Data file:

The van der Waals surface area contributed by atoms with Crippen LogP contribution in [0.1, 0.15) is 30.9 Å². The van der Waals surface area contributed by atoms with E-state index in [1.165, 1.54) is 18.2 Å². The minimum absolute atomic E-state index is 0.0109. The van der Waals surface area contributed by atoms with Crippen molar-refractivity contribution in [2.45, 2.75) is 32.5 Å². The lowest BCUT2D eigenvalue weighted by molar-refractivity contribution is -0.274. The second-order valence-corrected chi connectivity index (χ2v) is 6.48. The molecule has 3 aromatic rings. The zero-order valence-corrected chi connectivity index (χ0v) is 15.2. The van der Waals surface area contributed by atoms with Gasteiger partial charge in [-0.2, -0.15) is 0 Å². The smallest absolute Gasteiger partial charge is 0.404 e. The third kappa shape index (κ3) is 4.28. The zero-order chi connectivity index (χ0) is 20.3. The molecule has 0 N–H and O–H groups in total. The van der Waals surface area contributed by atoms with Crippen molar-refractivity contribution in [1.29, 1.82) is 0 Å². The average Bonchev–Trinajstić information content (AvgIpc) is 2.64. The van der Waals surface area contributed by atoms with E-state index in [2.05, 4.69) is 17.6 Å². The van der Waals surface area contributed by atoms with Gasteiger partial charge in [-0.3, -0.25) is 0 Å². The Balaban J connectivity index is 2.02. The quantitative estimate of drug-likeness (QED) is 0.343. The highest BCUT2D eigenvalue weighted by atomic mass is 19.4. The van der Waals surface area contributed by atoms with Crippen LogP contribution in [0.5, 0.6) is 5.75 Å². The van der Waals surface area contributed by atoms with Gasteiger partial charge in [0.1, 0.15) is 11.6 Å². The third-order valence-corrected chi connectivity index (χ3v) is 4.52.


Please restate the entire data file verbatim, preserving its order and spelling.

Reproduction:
The van der Waals surface area contributed by atoms with Crippen LogP contribution in [0.1, 0.15) is 30.9 Å². The van der Waals surface area contributed by atoms with E-state index in [1.165, 1.54) is 18.2 Å². The minimum absolute atomic E-state index is 0.0109. The van der Waals surface area contributed by atoms with Crippen molar-refractivity contribution in [2.45, 2.75) is 32.5 Å². The lowest BCUT2D eigenvalue weighted by molar-refractivity contribution is -0.274. The second-order valence-corrected chi connectivity index (χ2v) is 6.48. The molecule has 3 aromatic rings. The zero-order valence-corrected chi connectivity index (χ0v) is 15.2. The van der Waals surface area contributed by atoms with Gasteiger partial charge in [-0.2, -0.15) is 0 Å². The smallest absolute Gasteiger partial charge is 0.404 e. The third kappa shape index (κ3) is 4.28. The zero-order chi connectivity index (χ0) is 20.3. The molecule has 0 N–H and O–H groups in total. The van der Waals surface area contributed by atoms with Crippen molar-refractivity contribution in [1.29, 1.82) is 0 Å². The average Bonchev–Trinajstić information content (AvgIpc) is 2.64. The van der Waals surface area contributed by atoms with E-state index in [2.05, 4.69) is 17.6 Å². The van der Waals surface area contributed by atoms with Gasteiger partial charge in [-0.3, -0.25) is 0 Å². The Balaban J connectivity index is 2.02. The quantitative estimate of drug-likeness (QED) is 0.343. The highest BCUT2D eigenvalue weighted by atomic mass is 19.4. The van der Waals surface area contributed by atoms with Crippen LogP contribution in [0.5, 0.6) is 5.75 Å². The van der Waals surface area contributed by atoms with Gasteiger partial charge in [0.1, 0.15) is 11.6 Å². The third-order valence-corrected chi connectivity index (χ3v) is 4.52.